But when the beacon activates, it turns out that Tina’s destiny isn’t quite what she expected. Things are far more dangerous than she ever assumed–and everyone in the galaxy is expecting her to actually be the brilliant tactician and legendary savior Captain Thaoh Argentian, but Tina….is just Tina. And the Royal Fleet is losing the war, badly–the starship that found her is on the run and they barely manage to escape Earth with the planet still intact.

Luckily, Tina is surrounded by a crew she can trust, and her best friend Rachel, and she is still determined to save all the worlds. But first she’ll have to save herself.

The Rock from the Sky, by Jon Klassen
There is a spot.
It is a good spot.
It is the perfect spot to stand.
There is no reason to ever leave.
But somewhere above there is also a rock.
A rock from the sky.

Here comes The Rock from the Sky, a hilarious meditation on the workings of friendship, fate, shared futuristic visions, and that funny feeling you get that there’s something off somewhere, but you just can’t put your finger on it. Merging broad visual suspense with wry wit, celebrated picture book creator Jon Klassen gives us a wholly original comedy for the ages.

The Capybaras, by Alfredo Soderguit
In this beautiful and simple book, hens and their chicks are living safe and secure in their coop, or at least it seems that way. They are happy with life as it is, and each hen knows her job. They don’t even seem to notice when one of them is carried off from time to time.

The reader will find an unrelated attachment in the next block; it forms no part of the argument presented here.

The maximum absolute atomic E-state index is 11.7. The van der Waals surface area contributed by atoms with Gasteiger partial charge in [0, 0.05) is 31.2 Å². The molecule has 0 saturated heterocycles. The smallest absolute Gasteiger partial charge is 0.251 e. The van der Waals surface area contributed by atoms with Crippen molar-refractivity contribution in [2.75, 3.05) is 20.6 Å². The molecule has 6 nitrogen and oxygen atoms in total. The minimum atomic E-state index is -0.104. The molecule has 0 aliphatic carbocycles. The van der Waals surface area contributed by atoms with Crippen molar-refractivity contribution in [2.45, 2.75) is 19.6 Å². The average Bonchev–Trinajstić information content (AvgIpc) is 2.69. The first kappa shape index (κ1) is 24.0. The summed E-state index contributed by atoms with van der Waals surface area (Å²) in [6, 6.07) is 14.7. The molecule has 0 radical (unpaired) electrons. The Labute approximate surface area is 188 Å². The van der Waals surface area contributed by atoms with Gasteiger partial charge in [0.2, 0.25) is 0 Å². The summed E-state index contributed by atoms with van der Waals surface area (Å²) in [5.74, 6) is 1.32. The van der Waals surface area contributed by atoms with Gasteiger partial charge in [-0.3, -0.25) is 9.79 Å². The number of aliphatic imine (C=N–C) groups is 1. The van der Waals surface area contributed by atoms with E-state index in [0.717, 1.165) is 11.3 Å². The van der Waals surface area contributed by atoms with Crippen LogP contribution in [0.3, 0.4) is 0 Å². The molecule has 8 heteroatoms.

Until the day the capybaras appear. To the hens, they are too hair, too wet, and too big. They don’t even follow the rules But it’s hunting season, and the capybaras need refuge.

As time passes and days change, minds begin to open and new possibilities appear. Can the hens accept the capybaras after all?

This delightful story teaches readers about the importance of caring for each other, no matter our differences.

On the Other Side of the Forest, by Nadine Robert, illustrated by Gérard DuBois
Some say that wolves, ogres, and giant badgers live in the forest beside Arthur’s house. That’s why no one ever goes in there, to see what’s on the other side. But one day, Arthur’s dad has an idea–a magnificent idea Build a tower to look over the treetops But a magnificent idea takes a lot of work. Will the villagers join and help them? And when the tower takes shape, what will they see on the other side?

This wonderful, heartwarming story by Nadine Robert–with illustrations by G rard DuBois reminiscent of classic children’s books–shares the importance of community and cooperation to achieve a big dream.


Check out rest in the New Book Tuesday tag here on the blog!

All books can be purchased online by clicking on their titles above, and we’re happy to deliver them right to your door! Deliveries happen on Wednesdays and Saturdays, and there’s no waiting for the mail!

Thank you for all your support!

Stay safe and Happy reading!